Thursday, September 22, 2005

Like a cat, tied to a stick (Part II)

I saw a recent NY Times article referenced here, here, and here. The article is about female students at universities like Yale and University of Pennsylvania who are already planning to opt out of a career to be a stay-at-home parent, or plan to reduce their working hours during their child-rearing years. The article states:

Many women at the nation's most elite colleges say they have already decided that they will put aside their careers in favor of raising children. Though some of these students are not planning to have children and some hope to have a family and work full time, many others, like Ms. Liu, say they will happily play a traditional female role, with motherhood their main commitment.

It goes on to say,

"I've seen the difference between kids who did have their mother stay at home and kids who didn't, and it's kind of like an obvious difference when you look at it," said Ms. Abugo, whose mother, a nurse, stayed home until Ms. Abugo was in first grade.

Oh yeah, like, I totally know what you mean. This guy?

His mom stayed at home.

* * *

This article is the kind of really poor reporting that has altered the history of our nation. The formula is this: an interview of one of two people lends to the reporter's conclusion about a "trend" taking place in our society today. Consider the following trends:

  • Crack babies: To supplement the "War on Drugs," the 1980's media fostered the notion that thousands of babies all over America were born addicted to crack, and would be a serious burden on our society. Later research showed that babies of mothers addicted to crack had no lasting effects.

  • Welfare mothers: The media likes to report on myths of welfare, on black women with 4 children by 3 different men, yet over 70% of welfare recipients only have 1 child. More welfare recipients are white than black.

When I get my time machine finished, I will go back in time and publish a far better, and more responsible article in the New York Times. It will begin in a similar fashion, that some of today's young women have decided to become stay-at-home mothers, just like millions of women have before them. I won't say "many women," because as a responsible reporter, I will realize that I haven't surveyed the nation's 20 year-old women to determine if a significant portion of women have made this decision.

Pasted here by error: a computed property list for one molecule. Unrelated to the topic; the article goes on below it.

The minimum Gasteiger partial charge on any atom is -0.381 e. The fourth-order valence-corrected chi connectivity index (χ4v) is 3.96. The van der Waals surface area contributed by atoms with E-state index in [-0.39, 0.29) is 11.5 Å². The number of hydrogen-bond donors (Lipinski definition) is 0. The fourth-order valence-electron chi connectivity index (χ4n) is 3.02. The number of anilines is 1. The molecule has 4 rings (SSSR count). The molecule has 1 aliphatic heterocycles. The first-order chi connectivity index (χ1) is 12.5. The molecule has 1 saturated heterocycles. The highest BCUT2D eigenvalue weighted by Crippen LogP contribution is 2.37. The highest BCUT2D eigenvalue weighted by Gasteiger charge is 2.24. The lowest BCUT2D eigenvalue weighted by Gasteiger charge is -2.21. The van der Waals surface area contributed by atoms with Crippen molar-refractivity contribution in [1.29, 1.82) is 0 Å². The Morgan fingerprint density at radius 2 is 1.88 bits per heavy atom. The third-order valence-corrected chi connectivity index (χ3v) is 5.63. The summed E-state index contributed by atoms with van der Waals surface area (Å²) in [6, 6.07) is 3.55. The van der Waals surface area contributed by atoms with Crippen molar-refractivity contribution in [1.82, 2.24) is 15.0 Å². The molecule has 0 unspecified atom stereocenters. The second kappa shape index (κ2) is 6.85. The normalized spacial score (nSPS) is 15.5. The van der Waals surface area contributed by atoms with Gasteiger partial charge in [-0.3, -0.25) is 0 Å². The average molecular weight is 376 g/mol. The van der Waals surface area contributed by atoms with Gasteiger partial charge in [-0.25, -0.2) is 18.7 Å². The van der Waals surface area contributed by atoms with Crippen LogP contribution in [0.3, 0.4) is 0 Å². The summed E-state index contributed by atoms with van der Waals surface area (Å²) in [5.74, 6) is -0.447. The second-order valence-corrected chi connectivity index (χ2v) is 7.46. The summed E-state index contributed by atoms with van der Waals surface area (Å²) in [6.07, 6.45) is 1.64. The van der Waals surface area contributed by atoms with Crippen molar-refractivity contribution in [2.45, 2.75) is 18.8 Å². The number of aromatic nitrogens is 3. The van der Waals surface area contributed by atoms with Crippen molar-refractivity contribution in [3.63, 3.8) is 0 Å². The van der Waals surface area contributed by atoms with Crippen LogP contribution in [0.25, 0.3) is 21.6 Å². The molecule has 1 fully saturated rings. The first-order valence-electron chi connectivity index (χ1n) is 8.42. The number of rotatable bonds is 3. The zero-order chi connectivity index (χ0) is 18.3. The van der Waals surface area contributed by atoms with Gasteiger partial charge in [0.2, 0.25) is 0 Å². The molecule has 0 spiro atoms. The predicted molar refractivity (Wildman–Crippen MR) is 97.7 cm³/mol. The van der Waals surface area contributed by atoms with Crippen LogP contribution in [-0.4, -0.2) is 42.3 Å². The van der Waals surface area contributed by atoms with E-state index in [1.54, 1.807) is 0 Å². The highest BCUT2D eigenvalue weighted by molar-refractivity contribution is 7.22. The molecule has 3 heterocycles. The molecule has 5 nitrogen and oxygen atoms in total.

I will then discuss the options that mother's have, both as stay-at-home mothers and working mothers. I will not pit one against the other in some kind of cat-fight or mud wrestle. I will not vaguely suggest that one is better than the other, because I will recognize that likely every mother will be one or the other at some point. I will point out that despite being an industrialized nation with a strong economy, we still have no federally funded child care like nations such as France, Denmark, and Finland. I will discuss that a lot of research--done as much as twenty years ago by folks like Clarke, Belsky and Steinberg--shows that children who spent time in quality day-care facilities are "seen as being more socially competent and independent." Other more recent reports highlight the positive effects of day care on low-income children, including increased reading and cognitive abilities. I won't scare families from day care by writing about lone cases of child molestation at nanny facilities. I will encourage them to do their research. I will write about the top ten places for women to work, and encourage other companies be as positive towards women.

I will write an accompanying piece, a commentary! I will remind my readers that it's not just women that raise children, but men as well. I will encourage paternity leave as strongly as I encourage maternity leave for companies so to support healthy families in our society. I will remind my readers that families aren't punched from a stamp, that some children have two mothers, two fathers, step-fathers, step-mothers, half-brothers, single mothers, and single fathers. I will help to wake up a nation that has become complacent against one of the most important primitives of society: The Family. I will remind them that women's issues are everyone's issues.

That is, I'll do all of that once I get my time machine finished.

I'll leave you with this little gem from the article.

Ms. Ku added that she did not think it was a problem that women usually do most of the work raising kids.

"I accept things how they are," she said. "I don't mind the status quo. I don't see why I have to go against it."

Forgive me now, while I barf into my shoe.


RussianViolets said...

I want to find Miss Liu and beat the ever-loving shit out of her. Oh my fucking god!!!

patbergschneider said...

You crack me up! I just love your ability to break down issues so clearly. You get a big BRAVO on this post.

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